In early December, elements of the Japanese 16th and 26th Divisions in the central mountains combined with the 3d and 4th Airborne Raiding Regiments from Luzon to attack the airfields in the Burauen area, which the 7th Division had taken in October.

Some 350 Japanese paratroopers dropped at dusk on 6 December, most of them near the San Pablo airstrip. Although the Japanese attacks were poorly coordinated, the enemy was able to seize some abandoned weapons and use them against the Americans over the next four days.

Monday, 11 December 1944

Hastily mustered groups of support and service troops held off the Japanese until they were reinforced and concentrated enough strength to contain and defeat the enemy paratroops by nightfall of 11 December. Although the Japanese destroyed a few American supply dumps and aircraft on the ground and delayed construction projects, their attacks on the airfields failed to have any effect on the overall Leyte Campaign. Tom was on duty as a medical corpsman during the attacks.

Wednesday, 13 December 1944

Crashed and burning American plane, WWII, Pacific Theater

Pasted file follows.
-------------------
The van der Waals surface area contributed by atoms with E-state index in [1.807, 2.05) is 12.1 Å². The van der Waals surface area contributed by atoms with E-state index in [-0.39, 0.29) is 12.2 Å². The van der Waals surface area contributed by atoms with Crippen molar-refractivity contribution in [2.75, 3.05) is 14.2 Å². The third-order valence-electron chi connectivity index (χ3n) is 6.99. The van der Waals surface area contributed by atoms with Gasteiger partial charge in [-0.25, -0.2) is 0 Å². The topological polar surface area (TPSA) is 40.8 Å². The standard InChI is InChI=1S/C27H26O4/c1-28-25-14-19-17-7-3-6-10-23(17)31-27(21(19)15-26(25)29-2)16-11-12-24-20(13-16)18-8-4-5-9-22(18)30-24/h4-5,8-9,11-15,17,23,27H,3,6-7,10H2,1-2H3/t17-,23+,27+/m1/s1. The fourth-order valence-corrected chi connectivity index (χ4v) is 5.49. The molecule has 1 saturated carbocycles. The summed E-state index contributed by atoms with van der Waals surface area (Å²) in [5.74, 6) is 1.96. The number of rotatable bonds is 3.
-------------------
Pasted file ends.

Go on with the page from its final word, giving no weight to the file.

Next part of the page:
While taking off on a routine mission, the plane piloted by 2nd Lt. J. Collins crashed into some B-24's parked near the runway as a result of a tire blowing out. The resultant fire was terrific.

Lt. Collins was thrown clear but was burned seriously. He died before the day was over. He was one of the newer pilots in the unit.

Thomas C. Wanta is Killed

June 1944. Tom Wanta pictured on Biak Island with his ambulance and a B24 bomber in the background.

Tom Wanta was on duty in the Flight Surgeon's "Emergency Crash Ambulance" at 5:00am, ready for the first sorties of the day. When Lt. Collins' plane crashed, Tom's ambulance was hit by the wreckage.

He died later that day at the hospital, Dec. 13, 1944, never regaining consciousness at the Leyte Airdrome, Phillipine Islands.

telegram from Tom Wanta with holiday greetings to his family, December 1944. His last words, delivered 11 days after he was killed.

Tom's last words home, delivered 24 December 1944, eleven days after his death.

David Atkinson 2017. All Rights Reserved.